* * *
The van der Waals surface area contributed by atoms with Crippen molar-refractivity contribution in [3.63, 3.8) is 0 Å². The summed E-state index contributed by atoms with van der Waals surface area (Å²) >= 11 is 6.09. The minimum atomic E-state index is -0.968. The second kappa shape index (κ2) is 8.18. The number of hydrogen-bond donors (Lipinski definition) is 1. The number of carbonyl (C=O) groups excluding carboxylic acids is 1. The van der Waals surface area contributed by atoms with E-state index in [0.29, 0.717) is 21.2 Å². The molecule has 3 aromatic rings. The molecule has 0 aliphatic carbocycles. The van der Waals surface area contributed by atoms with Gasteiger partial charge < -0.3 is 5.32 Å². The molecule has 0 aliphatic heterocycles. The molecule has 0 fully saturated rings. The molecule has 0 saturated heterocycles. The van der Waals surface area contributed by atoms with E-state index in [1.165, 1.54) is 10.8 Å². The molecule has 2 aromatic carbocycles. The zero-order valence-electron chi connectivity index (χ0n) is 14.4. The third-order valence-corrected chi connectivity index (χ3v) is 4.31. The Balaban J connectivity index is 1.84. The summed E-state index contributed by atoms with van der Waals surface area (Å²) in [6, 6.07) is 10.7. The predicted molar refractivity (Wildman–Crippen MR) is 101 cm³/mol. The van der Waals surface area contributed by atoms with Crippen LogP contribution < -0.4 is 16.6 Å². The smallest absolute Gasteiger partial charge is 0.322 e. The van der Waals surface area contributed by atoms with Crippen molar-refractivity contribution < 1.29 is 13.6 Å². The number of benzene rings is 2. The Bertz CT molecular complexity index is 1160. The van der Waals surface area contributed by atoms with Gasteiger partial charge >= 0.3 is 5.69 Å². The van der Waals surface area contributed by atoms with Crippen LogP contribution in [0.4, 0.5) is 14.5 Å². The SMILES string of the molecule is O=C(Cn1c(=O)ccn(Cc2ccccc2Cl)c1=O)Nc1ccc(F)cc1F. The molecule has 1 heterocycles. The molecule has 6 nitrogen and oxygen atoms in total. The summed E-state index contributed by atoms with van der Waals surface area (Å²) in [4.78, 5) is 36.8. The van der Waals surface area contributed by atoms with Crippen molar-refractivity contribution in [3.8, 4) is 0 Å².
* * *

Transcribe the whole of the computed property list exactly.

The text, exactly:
The van der Waals surface area contributed by atoms with Crippen molar-refractivity contribution in [3.63, 3.8) is 0 Å². The summed E-state index contributed by atoms with van der Waals surface area (Å²) >= 11 is 6.09. The minimum atomic E-state index is -0.968. The second kappa shape index (κ2) is 8.18. The number of hydrogen-bond donors (Lipinski definition) is 1. The number of carbonyl (C=O) groups excluding carboxylic acids is 1. The van der Waals surface area contributed by atoms with E-state index in [0.29, 0.717) is 21.2 Å². The molecule has 3 aromatic rings. The molecule has 0 aliphatic carbocycles. The van der Waals surface area contributed by atoms with Gasteiger partial charge < -0.3 is 5.32 Å². The molecule has 0 aliphatic heterocycles. The molecule has 0 fully saturated rings. The molecule has 0 saturated heterocycles. The van der Waals surface area contributed by atoms with E-state index in [1.165, 1.54) is 10.8 Å². The molecule has 2 aromatic carbocycles. The zero-order valence-electron chi connectivity index (χ0n) is 14.4. The third-order valence-corrected chi connectivity index (χ3v) is 4.31. The Balaban J connectivity index is 1.84. The summed E-state index contributed by atoms with van der Waals surface area (Å²) in [6, 6.07) is 10.7. The predicted molar refractivity (Wildman–Crippen MR) is 101 cm³/mol. The van der Waals surface area contributed by atoms with Crippen LogP contribution < -0.4 is 16.6 Å². The smallest absolute Gasteiger partial charge is 0.322 e. The van der Waals surface area contributed by atoms with Crippen molar-refractivity contribution < 1.29 is 13.6 Å². The number of benzene rings is 2. The Bertz CT molecular complexity index is 1160. The van der Waals surface area contributed by atoms with Gasteiger partial charge >= 0.3 is 5.69 Å². The van der Waals surface area contributed by atoms with Crippen LogP contribution in [0.4, 0.5) is 14.5 Å². The SMILES string of the molecule is O=C(Cn1c(=O)ccn(Cc2ccccc2Cl)c1=O)Nc1ccc(F)cc1F. The molecule has 1 heterocycles. The molecule has 6 nitrogen and oxygen atoms in total. The summed E-state index contributed by atoms with van der Waals surface area (Å²) in [4.78, 5) is 36.8. The van der Waals surface area contributed by atoms with Crippen molar-refractivity contribution in [3.8, 4) is 0 Å².